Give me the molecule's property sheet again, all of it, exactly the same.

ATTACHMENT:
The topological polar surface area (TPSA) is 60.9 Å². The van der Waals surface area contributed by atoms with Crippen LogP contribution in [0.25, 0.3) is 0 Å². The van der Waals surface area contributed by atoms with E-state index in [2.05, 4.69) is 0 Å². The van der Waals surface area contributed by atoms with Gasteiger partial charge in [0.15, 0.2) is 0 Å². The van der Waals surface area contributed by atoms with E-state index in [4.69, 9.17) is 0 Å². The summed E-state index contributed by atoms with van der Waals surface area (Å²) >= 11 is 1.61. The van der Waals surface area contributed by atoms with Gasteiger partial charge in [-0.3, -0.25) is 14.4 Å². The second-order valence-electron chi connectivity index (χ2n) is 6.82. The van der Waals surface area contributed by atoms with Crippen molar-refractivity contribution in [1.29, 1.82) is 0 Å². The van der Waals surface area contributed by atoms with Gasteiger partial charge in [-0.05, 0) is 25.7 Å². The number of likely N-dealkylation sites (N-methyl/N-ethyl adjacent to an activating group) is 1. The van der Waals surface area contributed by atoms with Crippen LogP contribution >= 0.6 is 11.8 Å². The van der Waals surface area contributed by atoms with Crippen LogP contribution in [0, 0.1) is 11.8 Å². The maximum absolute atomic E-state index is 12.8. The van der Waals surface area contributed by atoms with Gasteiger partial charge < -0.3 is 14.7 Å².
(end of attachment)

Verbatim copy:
The topological polar surface area (TPSA) is 60.9 Å². The van der Waals surface area contributed by atoms with Crippen LogP contribution in [0.25, 0.3) is 0 Å². The van der Waals surface area contributed by atoms with E-state index in [2.05, 4.69) is 0 Å². The van der Waals surface area contributed by atoms with Gasteiger partial charge in [0.15, 0.2) is 0 Å². The van der Waals surface area contributed by atoms with E-state index in [4.69, 9.17) is 0 Å². The summed E-state index contributed by atoms with van der Waals surface area (Å²) >= 11 is 1.61. The van der Waals surface area contributed by atoms with Gasteiger partial charge in [-0.3, -0.25) is 14.4 Å². The second-order valence-electron chi connectivity index (χ2n) is 6.82. The van der Waals surface area contributed by atoms with Crippen molar-refractivity contribution in [1.29, 1.82) is 0 Å². The van der Waals surface area contributed by atoms with Gasteiger partial charge in [-0.05, 0) is 25.7 Å². The number of likely N-dealkylation sites (N-methyl/N-ethyl adjacent to an activating group) is 1. The van der Waals surface area contributed by atoms with Crippen LogP contribution >= 0.6 is 11.8 Å². The van der Waals surface area contributed by atoms with Crippen LogP contribution in [0, 0.1) is 11.8 Å². The maximum absolute atomic E-state index is 12.8. The van der Waals surface area contributed by atoms with Gasteiger partial charge < -0.3 is 14.7 Å².